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ThrustMaster Ferrari Red Legend Edition Wheel review

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ThrustMaster Ferrari Red Legend Edition Wheel review (for PC)

For quite a long time, the concept of sim racing has been associated with expensive equipment, beast PCs and giant three-screen setups. The wheels alone cost a fortune.

This high investment has hindered many who want to enter this fantastic realm. However, that entry barrier has disappeared as we uncover another hidden gem on the internet – the Thrustmaster Ferrari Red Legend Edition PC/PS3 Wheel.

This wheel offers immersion to the next level for someone looking to get into sim racing or even for the casual player. It might not be as good as its costlier counterparts, but it’s still surprisingly good.

Here we’ve reviewed the ThrustMaster Ferrari Red Legend Edition wheel for SIM racing and discussed whether it’s a good investment to begin your journey.

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Build Quality

The wheel’s core design is similar to what you’d find on a standard Thrustmaster wheel. Since it’s on the cheap side, the entire thing is made out of plastic. However, the plastic does feel premium to the touch, with texture matching that of a real car.

ThrustMaster Ferrari Red Legend Edition Wheel review (for PC)

The wheel is relatively small, with a black base rim and red rubber grips. There are several buttons on the wheel, including a Dpad and paddle shifters, and they also feel premium. There’s also a dedicated switch to change between PC and PS3 modes.

The pedals have the same story. They’re made out of plastic and have a relatively solid feel. There are excellent travel and resistance with both the accelerator and brake. Like in a real car, the brake pedal is hard to press.

One big catch to the pedal base, though – it slips if you press it too hard. The fix was to slide in my slipper between the wall and the pedal set, and I was good. If you’re keeping it on a carpet, you shouldn’t face this issue; otherwise, I’d suggest finding something permanent to hold them in place.

ThrustMaster Ferrari Red Legend Edition Wheel review (for PC)

Another catch with the wheel is that it only rotates about 90 degrees towards each side. Most mid-tier wheels rotate approximately 900 or even 1800 degrees (just like a real car). The 90-degree rotation means you’ll have to spend a little time tweaking the setup.

Overall, the build quality doesn’t sound premium, but it still does a pretty good job for the price. The wheel does feel a bit toyish at times, but the level of immersion is just the same.

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Functionality

The wheel kills in here. Pretty much every game supports it; all you have to do is set things up. The only bummer here is the rotation angle, which is limited to 90 degrees.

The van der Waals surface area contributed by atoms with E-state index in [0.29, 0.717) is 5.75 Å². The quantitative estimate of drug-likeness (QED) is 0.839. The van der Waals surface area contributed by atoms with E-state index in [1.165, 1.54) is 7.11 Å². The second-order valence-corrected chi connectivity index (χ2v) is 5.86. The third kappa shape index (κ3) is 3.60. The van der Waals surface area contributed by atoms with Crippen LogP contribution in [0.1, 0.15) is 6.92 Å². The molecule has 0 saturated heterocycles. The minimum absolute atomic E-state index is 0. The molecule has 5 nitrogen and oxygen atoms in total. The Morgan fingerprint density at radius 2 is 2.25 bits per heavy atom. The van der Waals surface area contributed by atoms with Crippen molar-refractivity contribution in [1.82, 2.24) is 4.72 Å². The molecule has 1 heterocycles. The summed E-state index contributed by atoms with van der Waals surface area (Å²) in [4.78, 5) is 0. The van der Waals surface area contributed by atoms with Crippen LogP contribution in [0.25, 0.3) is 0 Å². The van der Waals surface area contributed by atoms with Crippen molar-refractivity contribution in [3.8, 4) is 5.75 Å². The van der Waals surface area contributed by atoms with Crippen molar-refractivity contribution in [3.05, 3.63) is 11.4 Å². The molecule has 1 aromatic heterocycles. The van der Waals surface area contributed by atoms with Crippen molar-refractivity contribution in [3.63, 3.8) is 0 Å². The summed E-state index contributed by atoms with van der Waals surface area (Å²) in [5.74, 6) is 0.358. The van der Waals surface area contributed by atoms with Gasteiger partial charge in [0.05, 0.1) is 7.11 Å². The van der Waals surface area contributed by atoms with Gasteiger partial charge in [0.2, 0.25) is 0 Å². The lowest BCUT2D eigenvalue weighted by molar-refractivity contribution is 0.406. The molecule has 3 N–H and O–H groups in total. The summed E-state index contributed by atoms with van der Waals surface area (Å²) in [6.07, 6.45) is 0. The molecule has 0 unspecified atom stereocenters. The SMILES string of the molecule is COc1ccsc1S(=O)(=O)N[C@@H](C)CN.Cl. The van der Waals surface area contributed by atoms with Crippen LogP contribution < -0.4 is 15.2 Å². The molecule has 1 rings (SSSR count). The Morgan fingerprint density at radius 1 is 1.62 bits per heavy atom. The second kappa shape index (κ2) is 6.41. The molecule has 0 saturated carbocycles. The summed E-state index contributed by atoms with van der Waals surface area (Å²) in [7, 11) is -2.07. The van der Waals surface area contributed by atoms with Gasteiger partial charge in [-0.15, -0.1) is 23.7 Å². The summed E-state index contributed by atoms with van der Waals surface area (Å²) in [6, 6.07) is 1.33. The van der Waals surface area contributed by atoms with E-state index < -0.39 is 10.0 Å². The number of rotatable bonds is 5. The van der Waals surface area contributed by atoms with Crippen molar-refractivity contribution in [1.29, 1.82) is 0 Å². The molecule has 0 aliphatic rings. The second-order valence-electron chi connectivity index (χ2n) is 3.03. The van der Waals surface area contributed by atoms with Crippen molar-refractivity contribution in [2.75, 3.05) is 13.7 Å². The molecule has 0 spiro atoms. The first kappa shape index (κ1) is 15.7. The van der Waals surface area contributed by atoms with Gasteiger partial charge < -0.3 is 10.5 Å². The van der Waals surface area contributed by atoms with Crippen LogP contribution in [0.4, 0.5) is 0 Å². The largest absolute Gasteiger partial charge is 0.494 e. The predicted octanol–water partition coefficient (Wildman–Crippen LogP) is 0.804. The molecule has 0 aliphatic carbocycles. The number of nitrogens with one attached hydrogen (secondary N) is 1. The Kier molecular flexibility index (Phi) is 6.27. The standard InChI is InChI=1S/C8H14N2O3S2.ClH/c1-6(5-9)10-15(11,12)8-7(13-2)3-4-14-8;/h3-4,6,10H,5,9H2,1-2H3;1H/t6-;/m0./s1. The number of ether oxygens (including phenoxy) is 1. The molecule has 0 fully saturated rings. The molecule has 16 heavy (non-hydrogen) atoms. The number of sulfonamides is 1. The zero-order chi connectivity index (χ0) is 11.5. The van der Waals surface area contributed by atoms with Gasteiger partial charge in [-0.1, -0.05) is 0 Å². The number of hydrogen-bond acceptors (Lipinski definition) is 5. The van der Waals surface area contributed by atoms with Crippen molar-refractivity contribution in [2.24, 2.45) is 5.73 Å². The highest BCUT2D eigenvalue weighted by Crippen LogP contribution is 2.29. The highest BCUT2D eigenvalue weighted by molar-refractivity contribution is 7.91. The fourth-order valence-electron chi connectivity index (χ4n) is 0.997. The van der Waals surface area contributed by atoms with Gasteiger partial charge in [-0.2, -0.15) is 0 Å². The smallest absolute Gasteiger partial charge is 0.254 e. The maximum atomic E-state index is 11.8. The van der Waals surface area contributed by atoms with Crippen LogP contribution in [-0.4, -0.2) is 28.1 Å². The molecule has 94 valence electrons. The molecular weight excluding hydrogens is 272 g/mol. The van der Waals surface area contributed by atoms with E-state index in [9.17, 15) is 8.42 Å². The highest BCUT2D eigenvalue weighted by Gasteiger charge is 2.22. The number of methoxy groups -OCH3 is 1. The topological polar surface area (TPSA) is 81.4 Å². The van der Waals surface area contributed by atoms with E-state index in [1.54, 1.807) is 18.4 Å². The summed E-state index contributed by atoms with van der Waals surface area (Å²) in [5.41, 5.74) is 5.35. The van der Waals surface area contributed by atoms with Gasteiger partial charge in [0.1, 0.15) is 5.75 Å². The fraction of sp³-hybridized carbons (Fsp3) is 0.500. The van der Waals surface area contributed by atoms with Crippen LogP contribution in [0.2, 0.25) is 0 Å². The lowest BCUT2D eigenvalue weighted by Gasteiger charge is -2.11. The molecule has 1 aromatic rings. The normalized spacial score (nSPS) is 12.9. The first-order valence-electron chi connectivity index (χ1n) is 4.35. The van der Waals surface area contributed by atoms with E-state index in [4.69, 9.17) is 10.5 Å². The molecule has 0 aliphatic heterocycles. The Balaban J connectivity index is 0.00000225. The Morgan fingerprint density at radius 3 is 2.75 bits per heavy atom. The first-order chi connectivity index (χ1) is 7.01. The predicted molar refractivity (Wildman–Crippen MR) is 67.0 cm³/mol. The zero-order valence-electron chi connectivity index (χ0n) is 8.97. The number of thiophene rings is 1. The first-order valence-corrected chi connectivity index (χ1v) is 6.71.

Due to the low turn angle, you’ll have to ensure that the steering linearity is set near 100; otherwise, the steering will be sensitive by default. It is also supported in most major titles. I’ve tested it out with F1 2018, F1 2019, RaceRoom, Asseto Corsa and iRacing.

There is a complete lack of force feedback, however. The wheel has Thrustmaster’s bungee cord system to add tension as you rotate it and to self-centre the wheel as you let it go.

The buttons on the wheel are a bit mushy, but they do get the job done and are well within reach. You can use them to make on-the-fly adjustments, navigate menus, etc.

ThrustMaster Ferrari Red Legend Edition Wheel review (for PC)

The pedals are smooth and offer a nice range. They’re sequential as well for greater realism. They connect to the main wheel using an RJ11 port. Oh, and you can use the wheel with a PC or PS3. I tested it with PC exclusively and didn’t find any gimmicks whatsoever.

Overall, the wheel does feel plasticky and cheap/ Nothing in particular screams premium about it, but with the functionality it offers and the price it goes for, you can’t complain. I bought it for INR 3,400, and it’s the best deal ever. Plus, it has a year-long warranty, and the best part – it comes from Thrustmaster.

So what are you waiting for? Your sim-racing experience is right there waiting for you.

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Yadullah Abidi

Yadullah Abidi

Yadullah is a Computer Science graduate who writes/edits/shoots/codes all things cybersecurity, gaming, and tech hardware. When he's not, he streams himself racing virtual cars. He's been writing and reporting on tech and cybersecurity with websites like Candid.Technology and MakeUseOf since 2018. You can contact him here: yadullahabidi@pm.me.

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